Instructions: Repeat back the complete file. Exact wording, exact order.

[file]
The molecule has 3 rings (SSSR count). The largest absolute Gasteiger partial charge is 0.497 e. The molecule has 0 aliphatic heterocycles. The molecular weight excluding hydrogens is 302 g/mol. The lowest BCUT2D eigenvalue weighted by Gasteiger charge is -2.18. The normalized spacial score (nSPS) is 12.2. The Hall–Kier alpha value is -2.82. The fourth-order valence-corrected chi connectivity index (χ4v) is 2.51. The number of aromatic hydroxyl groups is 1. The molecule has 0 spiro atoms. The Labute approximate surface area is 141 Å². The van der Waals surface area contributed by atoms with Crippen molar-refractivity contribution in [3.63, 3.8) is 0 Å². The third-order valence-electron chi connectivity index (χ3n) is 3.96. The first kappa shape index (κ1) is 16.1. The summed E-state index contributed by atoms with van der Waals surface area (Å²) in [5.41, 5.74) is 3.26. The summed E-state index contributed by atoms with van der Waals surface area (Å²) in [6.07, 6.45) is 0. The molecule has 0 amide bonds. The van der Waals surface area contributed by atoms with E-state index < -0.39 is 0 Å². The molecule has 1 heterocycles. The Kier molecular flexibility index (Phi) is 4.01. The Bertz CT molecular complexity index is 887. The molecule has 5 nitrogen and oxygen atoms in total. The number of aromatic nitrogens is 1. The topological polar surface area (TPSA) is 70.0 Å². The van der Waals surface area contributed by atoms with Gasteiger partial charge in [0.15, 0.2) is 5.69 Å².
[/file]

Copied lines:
The molecule has 3 rings (SSSR count). The largest absolute Gasteiger partial charge is 0.497 e. The molecule has 0 aliphatic heterocycles. The molecular weight excluding hydrogens is 302 g/mol. The lowest BCUT2D eigenvalue weighted by Gasteiger charge is -2.18. The normalized spacial score (nSPS) is 12.2. The Hall–Kier alpha value is -2.82. The fourth-order valence-corrected chi connectivity index (χ4v) is 2.51. The number of aromatic hydroxyl groups is 1. The molecule has 0 spiro atoms. The Labute approximate surface area is 141 Å². The van der Waals surface area contributed by atoms with Crippen molar-refractivity contribution in [3.63, 3.8) is 0 Å². The third-order valence-electron chi connectivity index (χ3n) is 3.96. The first kappa shape index (κ1) is 16.1. The summed E-state index contributed by atoms with van der Waals surface area (Å²) in [5.41, 5.74) is 3.26. The summed E-state index contributed by atoms with van der Waals surface area (Å²) in [6.07, 6.45) is 0. The molecule has 0 amide bonds. The van der Waals surface area contributed by atoms with E-state index < -0.39 is 0 Å². The molecule has 1 heterocycles. The Kier molecular flexibility index (Phi) is 4.01. The Bertz CT molecular complexity index is 887. The molecule has 5 nitrogen and oxygen atoms in total. The number of aromatic nitrogens is 1. The topological polar surface area (TPSA) is 70.0 Å². The van der Waals surface area contributed by atoms with Gasteiger partial charge in [0.15, 0.2) is 5.69 Å².